Dr. Jonathan Olson, 919/515-7860 or email@example.com
News Services, 919/515-3470.
Find that Ulcer-Causing Pathogen Uses Hydrogen for Energy
a groundbreaking study, a North Carolina State University
microbiologist has discovered that the bacteria associated
with almost all human ulcers - one that is also correlated
with the development of certain types of gastric cancer
in humans - uses hydrogen as an energy source.
The finding is novel because most bacteria use sugars
and other carbohydrates to grow, says Dr. Jonathan Olson,
assistant professor of microbiology at NC State. The
human pathogen Helicobacter pylori does not.
one has ever suspected hydrogen to be an energy source
for pathogens," Olson said. "Now we have a
whole new target for antibiotics for this particular
research is described in a paper published in the Friday,
Nov. 29 edition of Science.
study was performed at the University of Georgia, where
Olson was a member of the research faculty before joining
the microbiology faculty at NC State this summer. Dr.
Robert J. Maier, a microbiologist at the University
of Georgia, is a co-author of the paper. The work was
supported by the Georgia Research Alliance.
pylori is only found in humans, Olson says. The
bacteria infects greater than 50 percent of the world's
population, and persists until it is treated. If left
untreated, the bacteria can give rise to ulcers and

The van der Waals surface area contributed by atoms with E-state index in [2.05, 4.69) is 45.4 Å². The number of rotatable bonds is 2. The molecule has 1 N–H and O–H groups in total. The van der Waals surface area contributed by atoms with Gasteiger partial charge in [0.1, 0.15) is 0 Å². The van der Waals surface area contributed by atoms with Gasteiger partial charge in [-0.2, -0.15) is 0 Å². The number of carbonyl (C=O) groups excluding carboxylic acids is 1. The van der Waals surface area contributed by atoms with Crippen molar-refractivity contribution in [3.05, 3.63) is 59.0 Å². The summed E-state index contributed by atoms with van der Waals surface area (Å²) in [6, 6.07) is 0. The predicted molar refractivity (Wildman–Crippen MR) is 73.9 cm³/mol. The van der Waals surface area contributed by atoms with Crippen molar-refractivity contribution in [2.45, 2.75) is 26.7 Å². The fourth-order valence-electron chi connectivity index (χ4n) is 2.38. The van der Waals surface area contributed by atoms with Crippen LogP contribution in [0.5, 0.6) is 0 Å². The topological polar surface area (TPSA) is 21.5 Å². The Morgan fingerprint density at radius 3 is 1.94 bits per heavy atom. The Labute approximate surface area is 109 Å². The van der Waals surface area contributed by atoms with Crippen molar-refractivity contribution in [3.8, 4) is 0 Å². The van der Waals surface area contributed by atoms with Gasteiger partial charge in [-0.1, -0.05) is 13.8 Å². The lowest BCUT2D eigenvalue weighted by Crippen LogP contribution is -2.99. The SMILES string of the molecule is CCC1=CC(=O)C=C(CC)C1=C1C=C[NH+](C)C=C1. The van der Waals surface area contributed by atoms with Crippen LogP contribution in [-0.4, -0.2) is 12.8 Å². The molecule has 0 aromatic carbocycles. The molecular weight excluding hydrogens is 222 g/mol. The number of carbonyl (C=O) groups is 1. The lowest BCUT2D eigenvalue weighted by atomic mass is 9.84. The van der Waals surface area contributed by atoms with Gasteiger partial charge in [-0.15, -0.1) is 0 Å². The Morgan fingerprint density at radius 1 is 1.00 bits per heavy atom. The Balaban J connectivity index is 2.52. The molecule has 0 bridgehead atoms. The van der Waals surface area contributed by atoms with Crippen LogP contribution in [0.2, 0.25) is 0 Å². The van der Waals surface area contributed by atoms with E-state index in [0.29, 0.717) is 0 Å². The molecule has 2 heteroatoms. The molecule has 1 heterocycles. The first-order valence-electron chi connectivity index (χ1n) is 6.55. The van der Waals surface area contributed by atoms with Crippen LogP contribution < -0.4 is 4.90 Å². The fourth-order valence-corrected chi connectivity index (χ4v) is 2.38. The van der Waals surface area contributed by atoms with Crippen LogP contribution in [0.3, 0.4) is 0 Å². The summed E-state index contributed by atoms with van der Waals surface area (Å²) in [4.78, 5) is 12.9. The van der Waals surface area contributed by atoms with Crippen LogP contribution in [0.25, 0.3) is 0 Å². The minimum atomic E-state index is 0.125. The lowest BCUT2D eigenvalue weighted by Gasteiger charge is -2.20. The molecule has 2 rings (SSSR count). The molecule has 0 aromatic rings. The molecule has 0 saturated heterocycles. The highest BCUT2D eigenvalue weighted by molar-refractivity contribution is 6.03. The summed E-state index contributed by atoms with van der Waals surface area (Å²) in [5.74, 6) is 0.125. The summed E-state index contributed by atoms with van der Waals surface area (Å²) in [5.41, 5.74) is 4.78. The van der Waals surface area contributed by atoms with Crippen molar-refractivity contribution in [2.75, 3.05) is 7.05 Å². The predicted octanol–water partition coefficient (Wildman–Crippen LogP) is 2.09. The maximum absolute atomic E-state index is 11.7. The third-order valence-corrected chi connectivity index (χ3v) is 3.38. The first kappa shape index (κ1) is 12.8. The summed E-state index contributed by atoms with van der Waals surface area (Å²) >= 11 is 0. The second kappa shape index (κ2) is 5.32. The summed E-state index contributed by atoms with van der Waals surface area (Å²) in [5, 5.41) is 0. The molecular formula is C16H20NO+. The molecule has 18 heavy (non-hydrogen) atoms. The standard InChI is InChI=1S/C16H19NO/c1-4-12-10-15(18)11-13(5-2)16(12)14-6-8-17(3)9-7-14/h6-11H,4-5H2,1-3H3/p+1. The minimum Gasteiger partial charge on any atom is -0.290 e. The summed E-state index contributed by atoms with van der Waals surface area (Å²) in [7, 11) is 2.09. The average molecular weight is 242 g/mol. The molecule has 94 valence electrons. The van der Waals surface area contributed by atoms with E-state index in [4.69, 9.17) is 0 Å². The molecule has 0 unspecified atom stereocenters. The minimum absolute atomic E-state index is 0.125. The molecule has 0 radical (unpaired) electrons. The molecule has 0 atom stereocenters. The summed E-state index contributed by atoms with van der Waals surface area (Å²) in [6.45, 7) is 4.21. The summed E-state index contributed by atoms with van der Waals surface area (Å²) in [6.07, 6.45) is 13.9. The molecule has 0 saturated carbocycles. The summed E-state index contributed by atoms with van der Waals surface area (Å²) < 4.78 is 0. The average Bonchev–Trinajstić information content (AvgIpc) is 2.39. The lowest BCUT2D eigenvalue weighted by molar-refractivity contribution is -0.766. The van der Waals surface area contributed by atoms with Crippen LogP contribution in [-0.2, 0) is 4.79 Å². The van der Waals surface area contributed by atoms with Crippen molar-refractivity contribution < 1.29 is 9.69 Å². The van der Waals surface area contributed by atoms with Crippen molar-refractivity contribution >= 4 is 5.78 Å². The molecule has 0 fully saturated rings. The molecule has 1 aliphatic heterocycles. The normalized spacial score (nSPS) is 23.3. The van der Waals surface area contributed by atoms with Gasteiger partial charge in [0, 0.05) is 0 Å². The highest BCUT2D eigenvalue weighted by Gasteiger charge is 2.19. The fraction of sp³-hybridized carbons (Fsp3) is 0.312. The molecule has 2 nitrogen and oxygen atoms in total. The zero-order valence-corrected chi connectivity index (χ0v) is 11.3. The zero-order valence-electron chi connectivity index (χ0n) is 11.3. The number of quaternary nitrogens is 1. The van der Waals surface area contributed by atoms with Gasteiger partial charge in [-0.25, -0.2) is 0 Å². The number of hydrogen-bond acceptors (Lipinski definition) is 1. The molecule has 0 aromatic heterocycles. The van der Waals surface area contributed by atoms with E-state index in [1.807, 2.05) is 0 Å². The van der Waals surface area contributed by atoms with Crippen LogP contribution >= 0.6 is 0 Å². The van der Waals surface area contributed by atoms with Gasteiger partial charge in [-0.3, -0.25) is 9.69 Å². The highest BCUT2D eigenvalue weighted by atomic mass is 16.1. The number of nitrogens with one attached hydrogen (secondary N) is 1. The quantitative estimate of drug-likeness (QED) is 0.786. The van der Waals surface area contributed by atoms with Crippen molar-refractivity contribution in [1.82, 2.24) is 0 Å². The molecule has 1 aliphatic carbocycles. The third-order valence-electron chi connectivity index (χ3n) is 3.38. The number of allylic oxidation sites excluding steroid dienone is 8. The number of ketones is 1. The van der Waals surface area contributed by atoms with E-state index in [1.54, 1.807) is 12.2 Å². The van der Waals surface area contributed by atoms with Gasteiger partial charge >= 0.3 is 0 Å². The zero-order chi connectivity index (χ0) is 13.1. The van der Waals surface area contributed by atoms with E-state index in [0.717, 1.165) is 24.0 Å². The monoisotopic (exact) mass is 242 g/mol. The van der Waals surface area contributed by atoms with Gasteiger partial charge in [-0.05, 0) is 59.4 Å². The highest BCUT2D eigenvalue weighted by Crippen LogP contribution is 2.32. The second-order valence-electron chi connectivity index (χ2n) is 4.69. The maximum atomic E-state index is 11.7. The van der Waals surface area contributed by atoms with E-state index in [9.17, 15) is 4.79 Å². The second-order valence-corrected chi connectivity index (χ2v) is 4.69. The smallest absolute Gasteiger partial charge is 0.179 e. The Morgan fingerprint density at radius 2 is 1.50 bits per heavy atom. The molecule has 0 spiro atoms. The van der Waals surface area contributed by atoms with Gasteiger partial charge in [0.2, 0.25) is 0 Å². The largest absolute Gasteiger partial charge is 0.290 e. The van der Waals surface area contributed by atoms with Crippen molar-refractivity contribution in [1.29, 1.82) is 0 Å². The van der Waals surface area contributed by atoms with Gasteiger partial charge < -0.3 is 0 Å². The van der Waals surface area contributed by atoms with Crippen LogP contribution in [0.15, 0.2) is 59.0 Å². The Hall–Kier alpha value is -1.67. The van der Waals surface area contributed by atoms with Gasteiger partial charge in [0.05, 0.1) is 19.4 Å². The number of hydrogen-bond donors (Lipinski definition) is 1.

two different kinds of cancer.
pylori contains an enzyme - hydrogenase - that uses
hydrogen as an energy source. "If we were to develop
a drug to inhibit the hydrogenase enzyme, we could eradicate
ulcers in humans," Olson says.
mice as a model, the scientists discovered that mice
stomachs contained more than enough hydrogen to support
the growth of H. pylori. The study showed that
mice stomachs contained 10 to 50 times more hydrogen
than the bacteria needs to grow.
when the scientists created a mutant strain of H.
pylori without hydrogenase, only 24 percent of these
mutants colonized in mice, as opposed to 100 percent
of the parent strain that was able to utilize hydrogen,
Olson says. The mutants that did colonize in mice also
had lower levels of bacteria, he says.
is a complicated enzyme that is not made by humans.
Olson says that finding an antibiotic that is specifically
targeted to inhibit the enzyme shouldn't be toxic to
other human enzymes. However, no compounds that specifically
inhibit hydrogenase currently exist, so the development
of such a drug will come later rather than sooner, Olson
not many bacteria use hydrogen to grow, Olson and Maier
are among a small fraternity of scientists who study
bacterial hydrogen utilization. Most of these bacteria
exist in hydrogen-rich environments, Olson says, mainly
in agricultural areas.
lab at NC State is presently studying a hydrogen-utilizing
bacteria that is the most common cause of food poisoning.
to editors: An abstract of the Science
Hydrogen as an Energy Source for Helicobacter pylori"
Authors: Jonathan W. Olson, North Carolina State
University; Robert J. Maier, University of Georgia
Published: Nov. 29, 2002, in Science
Abstract: The gastric pathogen Helicobacter
pylori is known to be able to use molecular hydrogen
as a respiratory substrate when grown in the laboratory.
We found that hydrogen is available in the gastric mucosa
of mice and that its use greatly increased the stomach
colonization by H. pylori. Hydrogenase activity
in H. pylori is constitutive but increased fivefold
upon incubation with hydrogen. Hydrogen concentrations
measured in the stomachs of live mice were found to
be 10 to 50 times as high as the H. pylori affinity
for hydrogen. A hydrogenase mutant strain is much less
efficient in its colonization of mice. Therefore, hydrogen
present in animals as a consequence of normal colonic
flora is an energy-yielding substrate that can facilitate
the maintenance of a pathogenic bacterium.